Madison Kimrey is No Prop
An interview with Madison Kimrey, the incredibly well spoken twelve year-old activist who's taking on Governor Pat McCrory in North Carolina.
Madison Kimrey is a 12-year old girl from Burlington, North Carolina. She’s learning to ride a horse, she loves shopping with her mom, this interview had to wait until after Halloween and she recently appeared on MSNBC with Melissa Harris Perry and Al Sharpton. Yes, MSNBC. Madison Kimrey is also a fiery and passionate political activist in a state being run into the ground by its governor, Pat McCrory. The same Pat McCrory who was forced to scale back an estimated $230,000 in repairs to bathrooms at the governor’s mansion because of negative press.
Allow me to introduce future president Madison Kimrey:
A lot of people on both sides of the political arena have called you a “prop,” and questioned your motives because of your age. What do you say to people who think you are being used by the left?
I want to remind them that I’m raising awareness on the issue of pre-registration to help kids on the right, too. The majority of teens here in NC who pre-registered did that as independents. That means these teenagers are sending a message they want to consider all the candidates and positions on the issues before they make a choice on who to vote for. That’s responsible citizenship. One of the points I’ve seen made in favor of pre-registration is that having more young people registered to vote will mean candidates will be more inclined to target young voters and will have to keep them in mind when developing their platforms. Considering that we are going to be the ones running the country someday, I think this is a good thing.
How did you become a part of Moral Mondays?
When I went to my very first Moral Monday, I was really surprised. There were so many people there and they were representing so many different issues. It was like a rock concert for ideas. I can promise you that not all of those thousands of people agreed on all the issues, but they still came together in the name of creating a state with a government that works for everyone. That’s the best thing about Moral Mondays for me. I like just being there and being just one of those people. I tend to find the most quiet place I can when I go and just watch and listen.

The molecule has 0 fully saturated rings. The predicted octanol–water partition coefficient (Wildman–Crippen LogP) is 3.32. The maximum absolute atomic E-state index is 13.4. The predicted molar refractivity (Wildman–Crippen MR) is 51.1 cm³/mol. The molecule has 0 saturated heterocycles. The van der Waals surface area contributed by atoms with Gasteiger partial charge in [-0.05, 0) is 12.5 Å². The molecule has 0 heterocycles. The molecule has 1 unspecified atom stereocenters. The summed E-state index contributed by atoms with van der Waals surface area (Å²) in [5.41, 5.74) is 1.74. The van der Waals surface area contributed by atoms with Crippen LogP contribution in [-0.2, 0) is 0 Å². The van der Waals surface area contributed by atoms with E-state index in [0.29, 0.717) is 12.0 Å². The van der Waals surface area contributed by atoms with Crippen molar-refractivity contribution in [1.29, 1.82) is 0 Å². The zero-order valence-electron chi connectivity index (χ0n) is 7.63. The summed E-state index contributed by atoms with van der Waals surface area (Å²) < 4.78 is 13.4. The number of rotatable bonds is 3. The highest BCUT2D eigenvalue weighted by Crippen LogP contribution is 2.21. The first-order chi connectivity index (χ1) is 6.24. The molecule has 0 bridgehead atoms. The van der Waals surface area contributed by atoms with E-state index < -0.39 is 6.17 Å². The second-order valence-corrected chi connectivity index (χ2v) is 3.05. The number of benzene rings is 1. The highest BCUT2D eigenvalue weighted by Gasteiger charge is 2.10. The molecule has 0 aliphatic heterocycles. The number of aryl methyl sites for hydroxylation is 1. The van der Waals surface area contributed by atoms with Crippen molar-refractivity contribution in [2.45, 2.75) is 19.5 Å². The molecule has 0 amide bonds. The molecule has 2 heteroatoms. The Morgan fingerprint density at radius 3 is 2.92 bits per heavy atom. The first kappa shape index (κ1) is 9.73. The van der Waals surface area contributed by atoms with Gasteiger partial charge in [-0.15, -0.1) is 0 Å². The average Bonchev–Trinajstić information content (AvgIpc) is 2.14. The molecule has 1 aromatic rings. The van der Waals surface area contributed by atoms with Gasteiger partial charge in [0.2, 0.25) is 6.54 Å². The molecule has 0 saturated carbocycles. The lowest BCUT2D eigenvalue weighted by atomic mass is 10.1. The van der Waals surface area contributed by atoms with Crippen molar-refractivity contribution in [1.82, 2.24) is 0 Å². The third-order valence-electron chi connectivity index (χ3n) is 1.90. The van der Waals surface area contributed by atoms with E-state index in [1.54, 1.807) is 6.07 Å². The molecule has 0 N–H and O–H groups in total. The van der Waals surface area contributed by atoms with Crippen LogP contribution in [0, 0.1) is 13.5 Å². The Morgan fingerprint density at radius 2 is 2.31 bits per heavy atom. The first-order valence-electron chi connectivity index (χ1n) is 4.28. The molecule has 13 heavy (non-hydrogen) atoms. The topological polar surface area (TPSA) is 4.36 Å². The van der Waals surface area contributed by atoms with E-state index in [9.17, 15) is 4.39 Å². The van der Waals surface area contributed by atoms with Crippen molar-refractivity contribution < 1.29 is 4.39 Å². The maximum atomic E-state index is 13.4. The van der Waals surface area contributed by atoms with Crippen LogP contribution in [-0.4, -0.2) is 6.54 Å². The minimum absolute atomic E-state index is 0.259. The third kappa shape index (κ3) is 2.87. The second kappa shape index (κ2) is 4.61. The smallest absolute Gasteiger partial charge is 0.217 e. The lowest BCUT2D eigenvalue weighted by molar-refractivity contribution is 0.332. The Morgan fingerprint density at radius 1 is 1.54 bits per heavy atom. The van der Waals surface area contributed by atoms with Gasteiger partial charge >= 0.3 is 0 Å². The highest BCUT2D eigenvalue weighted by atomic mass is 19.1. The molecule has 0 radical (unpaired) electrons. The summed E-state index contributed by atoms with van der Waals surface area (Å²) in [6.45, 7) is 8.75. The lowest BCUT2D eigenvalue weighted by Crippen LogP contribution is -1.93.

Tell Quiet Mike readers a little about your issues with North Carolina governor Pat McCrory.
Governor McCrory seems to be out of touch with the fact he represents not just the people he agrees with, but all the people of North Carolina. While I disagree with him on many issues, there are things I’ve read about that we actually agree on. This is why I wanted to meet with him. I thought if we could sit down together and have a respectful conversation, it would show our respective “sides” exactly what democracy is supposed to look like.
When he went on that radio show and said, “This is all very liberal groups using children as I think, um, props, to push a very far left agenda,” that was disappointing to me. It wasn’t particularly hurtful to me personally, but it was disappointing to hear the leader of our state sending this message to young people. I think any elected representative should be sending a message to the young citizens that encourages them to pay attention and take action, not a message that dismisses them and belittles their voices.
You are featured in a short film, “Little Red Riding Hood,” that tells the story of Trayvon Martin from a very different perspective. Was it difficult to portray a young girl whose life ends so similarly to Trayvon’s?
When I first read the script, I was very excited about it. I had followed the Trayvon story and was really honored to be a part of a film that made people think. Then I started thinking about the parts of myself I could bring to this character. That part of it was difficult because I knew that had the story happened the way it was shown in the film, people would have had a much different reaction to the events. We still live in a world where people view issues differently based on race no matter how much we may want to deny that.
If Governor McCrory ever responds to your request for a meeting, what are a few questions you’d like him to answer?
How do your friends at school feel about your activism? Are they supportive?
Do you have any interest in ever running for public office?
Who are your heroes?
I wouldn’t be talking to you right now if it weren’t for Mark Sandlin. He’s a writer and a pastor. He’s a founder of The Christian Left and when I first started my petition, they were one of the first groups that helped me spread the word about it. My parents are Christians, but I don’t identify as a Christian. Mark’s message is inclusive of everyone and is about people working together to bring about positive change regardless of how their spiritual beliefs may differ. I have hometown heroes too. Walter Boyd is involved in community theater with me. He gets involved in some way in just about every local show, whether it be acting, promoting, or helping out behind the scenes. He’s especially encouraging to young actors. Really, it’s ordinary people who are out there making a difference that are the real heroes in my opinion.
Madison Kimrey is a powerful voice, not only for youth in North Carolina, but for people all over this country. She’s no prop, she’s a normal kid who saw injustice and decided to stand up and fight. Thank you Madison, for answering these questions and for showing young people they have a voice and they can use it.
Follow her Blog: http://functionalhumanbeing.blogspot.com/